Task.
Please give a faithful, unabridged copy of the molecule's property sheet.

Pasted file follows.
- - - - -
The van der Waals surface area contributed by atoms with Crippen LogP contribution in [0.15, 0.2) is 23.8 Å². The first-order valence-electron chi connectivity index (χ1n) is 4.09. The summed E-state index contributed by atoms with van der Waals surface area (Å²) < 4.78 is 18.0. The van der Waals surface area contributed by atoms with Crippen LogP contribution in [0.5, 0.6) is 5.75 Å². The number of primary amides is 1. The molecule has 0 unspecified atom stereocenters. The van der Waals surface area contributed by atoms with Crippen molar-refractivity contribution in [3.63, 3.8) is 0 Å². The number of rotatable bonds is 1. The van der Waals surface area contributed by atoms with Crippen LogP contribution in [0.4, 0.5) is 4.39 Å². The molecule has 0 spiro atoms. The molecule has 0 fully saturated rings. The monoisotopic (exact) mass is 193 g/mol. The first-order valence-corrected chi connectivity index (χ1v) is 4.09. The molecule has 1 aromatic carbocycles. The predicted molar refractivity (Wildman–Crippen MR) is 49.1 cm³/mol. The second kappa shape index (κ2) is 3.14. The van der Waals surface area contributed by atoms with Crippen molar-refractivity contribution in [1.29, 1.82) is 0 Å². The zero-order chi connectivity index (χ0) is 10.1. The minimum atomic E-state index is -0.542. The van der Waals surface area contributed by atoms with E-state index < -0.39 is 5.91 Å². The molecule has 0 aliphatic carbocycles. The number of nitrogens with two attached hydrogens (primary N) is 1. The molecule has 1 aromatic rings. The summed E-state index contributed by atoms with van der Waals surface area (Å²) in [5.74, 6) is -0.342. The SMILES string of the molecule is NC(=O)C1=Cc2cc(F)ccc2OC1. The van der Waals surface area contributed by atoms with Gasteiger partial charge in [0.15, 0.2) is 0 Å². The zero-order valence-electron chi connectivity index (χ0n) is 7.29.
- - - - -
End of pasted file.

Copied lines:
The van der Waals surface area contributed by atoms with Crippen LogP contribution in [0.15, 0.2) is 23.8 Å². The first-order valence-electron chi connectivity index (χ1n) is 4.09. The summed E-state index contributed by atoms with van der Waals surface area (Å²) < 4.78 is 18.0. The van der Waals surface area contributed by atoms with Crippen LogP contribution in [0.5, 0.6) is 5.75 Å². The number of primary amides is 1. The molecule has 0 unspecified atom stereocenters. The van der Waals surface area contributed by atoms with Crippen molar-refractivity contribution in [3.63, 3.8) is 0 Å². The number of rotatable bonds is 1. The van der Waals surface area contributed by atoms with Crippen LogP contribution in [0.4, 0.5) is 4.39 Å². The molecule has 0 spiro atoms. The molecule has 0 fully saturated rings. The monoisotopic (exact) mass is 193 g/mol. The first-order valence-corrected chi connectivity index (χ1v) is 4.09. The molecule has 1 aromatic carbocycles. The predicted molar refractivity (Wildman–Crippen MR) is 49.1 cm³/mol. The second kappa shape index (κ2) is 3.14. The van der Waals surface area contributed by atoms with Crippen molar-refractivity contribution in [1.29, 1.82) is 0 Å². The zero-order chi connectivity index (χ0) is 10.1. The minimum atomic E-state index is -0.542. The van der Waals surface area contributed by atoms with E-state index < -0.39 is 5.91 Å². The molecule has 0 aliphatic carbocycles. The number of nitrogens with two attached hydrogens (primary N) is 1. The molecule has 1 aromatic rings. The summed E-state index contributed by atoms with van der Waals surface area (Å²) in [5.74, 6) is -0.342. The SMILES string of the molecule is NC(=O)C1=Cc2cc(F)ccc2OC1. The van der Waals surface area contributed by atoms with Gasteiger partial charge in [0.15, 0.2) is 0 Å². The zero-order valence-electron chi connectivity index (χ0n) is 7.29.